Black mold is a serious problem in many homes. It can cover walls and ceilings exposed to too much moisture. According to the University of Minnesota, infants are especially susceptible to the effects of black mold and can develop more severe symptoms. Mold is a toxin and can be a serious threat to an infant’s system. An infant can exhibit several different symptoms.
If you are experiencing serious medical symptoms, seek emergency treatment immediately.
Because an infant’s respiratory system is immature, his body can't rid itself of the toxins that molds give off. According to Ohio Link, visible mold is a risk factor for respiratory illness and wheezing 1. The wheezing can recur and be frightening for the infant and family. An infant may also suffer from coughing and may even have some difficulty breathing or catching his breath. In addition, black mold can cause respiratory illness such as pneumonia in severe cases. Lung problems in an infant can be a serious health risk. A physician must evaluate the infant immediately.
- Because an infant’s respiratory system is immature, his body can't rid itself of the toxins that molds give off.
- The wheezing can recur and be frightening for the infant and family.
Diseases Linked to Black Mold
According to Susan Lillard-Roberts in an article on Mold Survivor, an infant exposed to black mold may suffer from gastrointestinal problems. These problems may include nausea and vomiting. A young infant may refuse to eat and may lose weight as a result. In addition, Lillard-Roberts reports that an infant may also suffer from diarrhea and abdominal pain. These symptoms may last for short periods and return but can also last for longer periods. The longer diarrhea, nausea and vomiting last, the more risk there is of the infant becoming dehydrated. This can be a life-threatening medical condition for an infant, and a physician should evaluate the baby as soon as possible.
- According to Susan Lillard-Roberts in an article on Mold Survivor, an infant exposed to black mold may suffer from gastrointestinal problems.
According to the University of Minnesota, skin irritations or rashes can occur on the skin of an infant exposed to black mold. Often, the infant’s skin is directly exposed to the black mold, but this is not always the case. A red, bumpy rash can develop on the child’s body. The rash may be painful or irritating. Creams for rashes that you would normally use aren't useful. This rash may sometimes be mistaken for a diaper rash if it occurs in the diaper area. However, if the rash occurs in other places, consult your physician.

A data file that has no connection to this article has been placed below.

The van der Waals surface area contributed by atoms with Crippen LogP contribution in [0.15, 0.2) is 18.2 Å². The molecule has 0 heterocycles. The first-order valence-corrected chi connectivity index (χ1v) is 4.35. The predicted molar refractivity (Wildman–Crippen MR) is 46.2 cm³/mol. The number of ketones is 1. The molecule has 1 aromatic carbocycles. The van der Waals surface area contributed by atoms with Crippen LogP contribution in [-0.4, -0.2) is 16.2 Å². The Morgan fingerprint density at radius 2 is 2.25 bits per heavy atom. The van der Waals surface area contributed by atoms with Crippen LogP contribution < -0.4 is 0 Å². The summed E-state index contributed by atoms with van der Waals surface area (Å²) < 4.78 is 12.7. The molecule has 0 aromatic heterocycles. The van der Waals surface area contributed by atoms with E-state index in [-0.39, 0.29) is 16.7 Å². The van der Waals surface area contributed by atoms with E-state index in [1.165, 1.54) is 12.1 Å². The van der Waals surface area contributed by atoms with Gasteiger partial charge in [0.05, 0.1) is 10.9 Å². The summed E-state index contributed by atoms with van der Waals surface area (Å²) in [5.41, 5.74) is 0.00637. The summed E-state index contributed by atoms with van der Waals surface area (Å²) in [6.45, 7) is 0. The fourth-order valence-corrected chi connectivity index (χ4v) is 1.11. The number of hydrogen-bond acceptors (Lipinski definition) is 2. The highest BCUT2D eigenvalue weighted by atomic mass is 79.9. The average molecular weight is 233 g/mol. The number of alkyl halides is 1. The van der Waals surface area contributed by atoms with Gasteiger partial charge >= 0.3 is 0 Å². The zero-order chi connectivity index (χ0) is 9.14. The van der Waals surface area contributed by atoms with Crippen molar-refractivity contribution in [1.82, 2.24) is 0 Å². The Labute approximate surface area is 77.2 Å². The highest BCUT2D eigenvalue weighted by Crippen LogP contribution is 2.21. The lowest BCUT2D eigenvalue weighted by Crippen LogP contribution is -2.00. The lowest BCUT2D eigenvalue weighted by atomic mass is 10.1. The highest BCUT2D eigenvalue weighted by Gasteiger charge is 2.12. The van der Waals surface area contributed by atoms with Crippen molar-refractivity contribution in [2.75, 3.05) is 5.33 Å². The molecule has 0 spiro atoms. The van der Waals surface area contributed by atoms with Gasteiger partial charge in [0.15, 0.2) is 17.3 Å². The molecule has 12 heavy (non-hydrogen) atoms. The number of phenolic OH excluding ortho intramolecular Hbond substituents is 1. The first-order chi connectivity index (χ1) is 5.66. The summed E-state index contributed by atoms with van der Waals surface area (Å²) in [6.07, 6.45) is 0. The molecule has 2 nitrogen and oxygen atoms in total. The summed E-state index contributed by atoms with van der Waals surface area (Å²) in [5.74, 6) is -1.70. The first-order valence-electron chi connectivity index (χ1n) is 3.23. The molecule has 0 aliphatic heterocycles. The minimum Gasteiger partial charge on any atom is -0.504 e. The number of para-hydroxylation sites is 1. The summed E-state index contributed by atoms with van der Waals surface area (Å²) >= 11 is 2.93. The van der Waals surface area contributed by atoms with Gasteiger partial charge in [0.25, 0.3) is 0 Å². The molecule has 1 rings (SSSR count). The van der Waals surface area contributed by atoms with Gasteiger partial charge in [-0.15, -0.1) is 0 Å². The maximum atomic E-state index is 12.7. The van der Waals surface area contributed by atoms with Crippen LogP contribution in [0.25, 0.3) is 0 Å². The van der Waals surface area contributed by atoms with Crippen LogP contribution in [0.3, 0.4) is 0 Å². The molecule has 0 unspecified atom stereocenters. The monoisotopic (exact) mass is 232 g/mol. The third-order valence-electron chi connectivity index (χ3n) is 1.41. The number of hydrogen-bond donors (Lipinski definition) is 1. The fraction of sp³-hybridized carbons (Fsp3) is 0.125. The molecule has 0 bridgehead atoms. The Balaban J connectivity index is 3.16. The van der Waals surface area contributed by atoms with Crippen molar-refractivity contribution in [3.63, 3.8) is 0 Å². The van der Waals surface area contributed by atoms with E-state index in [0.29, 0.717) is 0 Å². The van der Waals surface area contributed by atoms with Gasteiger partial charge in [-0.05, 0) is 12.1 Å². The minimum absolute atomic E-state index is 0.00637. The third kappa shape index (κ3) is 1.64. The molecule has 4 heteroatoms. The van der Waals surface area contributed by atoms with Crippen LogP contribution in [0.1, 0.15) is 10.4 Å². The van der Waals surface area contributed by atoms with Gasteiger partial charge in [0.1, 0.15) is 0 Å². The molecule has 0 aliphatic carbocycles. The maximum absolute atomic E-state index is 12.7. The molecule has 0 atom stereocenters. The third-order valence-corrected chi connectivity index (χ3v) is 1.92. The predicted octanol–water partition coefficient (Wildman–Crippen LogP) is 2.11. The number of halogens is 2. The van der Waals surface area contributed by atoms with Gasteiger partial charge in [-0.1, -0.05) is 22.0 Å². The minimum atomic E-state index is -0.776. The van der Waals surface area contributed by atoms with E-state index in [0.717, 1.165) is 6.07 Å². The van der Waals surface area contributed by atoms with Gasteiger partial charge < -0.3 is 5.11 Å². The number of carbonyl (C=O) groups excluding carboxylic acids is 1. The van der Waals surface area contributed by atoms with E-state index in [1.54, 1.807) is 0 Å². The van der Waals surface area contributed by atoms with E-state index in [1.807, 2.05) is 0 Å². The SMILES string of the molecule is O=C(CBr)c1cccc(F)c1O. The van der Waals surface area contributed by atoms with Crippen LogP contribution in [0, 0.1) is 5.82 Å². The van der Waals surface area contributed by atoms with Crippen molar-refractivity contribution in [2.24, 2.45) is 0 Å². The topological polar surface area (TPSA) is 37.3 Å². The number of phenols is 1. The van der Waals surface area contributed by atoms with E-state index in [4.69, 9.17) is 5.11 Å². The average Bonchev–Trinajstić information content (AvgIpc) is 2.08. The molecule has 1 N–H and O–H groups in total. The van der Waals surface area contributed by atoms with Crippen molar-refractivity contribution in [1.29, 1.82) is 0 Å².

- According to the University of Minnesota, skin irritations or rashes can occur on the skin of an infant exposed to black mold.
- A red, bumpy rash can develop on the child’s body.
Diseases Linked to Black Mold
Causes of Nail Fungus in Infants
Red Bumps on Babies' Skin
Symptoms of Black Mold in Children
Side Effects of Mold Inhalation
How to Treat an Infant With a Chest Cold
Nystatin Side Effects for Infants
Dark Circles Under the Eyes of a Baby
A Bird Allergy With a Skin Rash
Wheezing in 2-Year-Olds
- Ohio Link: Indoor Mold Exposure and its Relationship with Wheezing in Infants
- Mold Survivor: Symptoms of Fungal Exposure
- Amirhosein Ghaffarianhoseini, Husam AlWaer, Hossein Omrany, Ali Ghaffarianhoseini, Chaham Alalouch, Derek Clements-Croome & John Tookey (2018) Sick building syndrome: are we doing enough?. Architectural Science Review,61:3, 99-121.
- American College of Allergy, Asthma & Immunology. Mold Allergy. Reviewed April 23, 2018.
- Centers for Disease Control and Prevention. Fungal Diseases. Reviewed May 6, 2019.
- Centers for Disease Control and Prevention. Mold. Basic Facts. Reviewed December 20, 2017
- Asthma and Allergy Foundation of America. Mold Allergy. Reviewed October 2015.
- Centers for Disease Control and Prevention. Molds in the Environment. Rreviewed December 20, 2017.
- Asthma and Allergy Foundation of America, Mold Allergy
- Centers for Disease Control and Prevention (CDC), Mold, Basic Facts
- Rudert A, Portnoy J.Mold allergy: is it real and what do we do about it?Expert Rev Clin Immunol. 2017 Aug;13(8):823-835. doi: 10.1080/1744666X.2017.1324298. Epub 2017 May 17.
Kristie Jernigan is a health writer with over 17 years of experience as a medical social worker. She has worked mainly with the elderly population and with children. She holds a Bachelor of Science in psychology and early childhood from East Tennessee State University and a Master of Science in health care administration and gerontology from the University of Phoenix.